1. It has now become a best practice for the Board of Directors to be responsible for bringing in a substantial part of the budget through fundraising. Do you know of boards that are doing that successfully? What resistance is coming from the Boards to doing their jobs?
2. Part of the responsibility of the Board is to sign a Whistleblower policy, a Statement of Confidentiality, and a Code of Ethics. Either provide samples from your own organization or provide samples from research.
3. To me, ethics is the only thing in the world that is black and white. You can't be ethical at home and be unethical at work. You can't say you value 'not stealing' and take a pen from a company. There is no such thing as "situational ethics"........you may steal to feed a hungry child, but it is still unethical. You can't have it both ways. You are either ethical or you are not. It has been determined by many studies that most people are unethical......they tell little white lies, they grab something that is not theirs, etc.
What do you think? Is there a grey area?
Please include references.© BrainMass Inc. brainmass.com October 25, 2018, 10:01 am ad1c9bdddf
1. Locally, the charities I know, their boards do not bring in substantial part of the budget through fundraising. The charities have endowments, and get some grants from the government. Some local fundraising events are manned by volunteers. The board members play some administration role but do not directly ask for contribution. I know that some large organizations in the US are bringing in funds successfully. These include the Catholic Medical Mission Board, Operation Blessing International Relief & Development, and Child Fund International. The resistance coming from boards to do their jobs is that the board members had not been raising funds in the past and they do not want to raise funds now, board members feel that the charity investments are enough to finance the activities, and the board members also make significant donations.
The resistance is that some board members only make token gifts every year and this is not ...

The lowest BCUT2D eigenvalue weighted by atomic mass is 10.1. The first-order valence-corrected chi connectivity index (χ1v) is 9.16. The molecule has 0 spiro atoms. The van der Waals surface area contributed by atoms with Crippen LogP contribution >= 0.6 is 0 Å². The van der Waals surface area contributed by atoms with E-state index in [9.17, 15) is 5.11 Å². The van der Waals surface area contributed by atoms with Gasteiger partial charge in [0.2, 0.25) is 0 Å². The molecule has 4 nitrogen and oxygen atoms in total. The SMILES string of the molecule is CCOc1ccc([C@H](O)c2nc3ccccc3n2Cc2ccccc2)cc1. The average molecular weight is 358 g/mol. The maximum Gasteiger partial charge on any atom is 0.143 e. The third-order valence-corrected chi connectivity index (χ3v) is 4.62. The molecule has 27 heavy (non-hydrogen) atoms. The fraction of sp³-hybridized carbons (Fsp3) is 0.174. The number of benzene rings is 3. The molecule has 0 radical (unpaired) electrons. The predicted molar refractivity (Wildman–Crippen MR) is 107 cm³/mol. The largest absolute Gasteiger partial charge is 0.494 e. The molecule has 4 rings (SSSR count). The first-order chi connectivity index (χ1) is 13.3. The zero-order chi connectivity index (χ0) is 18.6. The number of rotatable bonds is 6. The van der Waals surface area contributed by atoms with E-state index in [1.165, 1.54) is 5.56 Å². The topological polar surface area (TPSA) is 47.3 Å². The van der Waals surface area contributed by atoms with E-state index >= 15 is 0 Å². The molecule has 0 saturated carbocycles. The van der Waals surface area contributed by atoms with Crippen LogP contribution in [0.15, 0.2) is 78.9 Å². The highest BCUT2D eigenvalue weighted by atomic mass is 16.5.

The answer to this problem explains issues related to non-profit organizations. The references related to the answer are also included.
Nonprofit sector and the market economy
1. Respond to the following in 3-4 paragraphs
What role(s) should the nonprofit sector play in a market economy; should nonprofits be entrepreneurial; should nonprofits compete with for-profit businesses? Should there be special "set asides" for nonprofit organizations; is "cause-related marketing" a good idea or just a marketing ploy; and, should business strategy be tied to philanthropy? What is your informed opinion (i.e. you need to back up our thoughts with some information, data, and/or references to other thinkers)? Comment on these and other questions of your own choosing.
2. Then respond to the following post adding incite, desputing and or supporting with additional information in 1-2 paragraphs:
Anheier describes, "the majority of available theories of nonprofit organizations are economic in nature, i.e. they involve some notion of utility maximization and rational choice behavior" (p. 155). This is broken down by many terms, an important one being pure public goods which are "goods to which no property rights can be established and which are available to all irrespective of contribution" (p. 117). The role that the nonprofit sector plays in the market economy is to provide these pure public goods, whereas the markets provide pure private goods. Pure private goods are "goods with individual property rights, and their productions, exchange, and consumption generates no externalities" (p. 117). There is a need to have the balance between the nonprofit sector and the economic market to avoid free-rider problems, off set high transaction costs, and market failure.
I do believe that nonprofits, while built to offer public goods to the community that are not offered in the public sector, still need to have a business plan tied to the philanthropic mission to be efficiently operated. A well-structured plan for a nonprofit will lead to a better future with more structured volunteerism, leadership, and commitment to the mission served. Cause marketing is a strong way to make your mission a "house-hold" name and it is an easy way for people to support the cause within their everyday lives. So while in many cases, cause marketing can be argued to be a marketing ploy, I think that it overall is best for all parties involved by its outcomes.
3. Then read the following 2 papers (they are attached) and comment on them telling what you liked, disliked, would challenge, agree with, and/or found interesting in 1-2 paragraphs.View Full Posting Details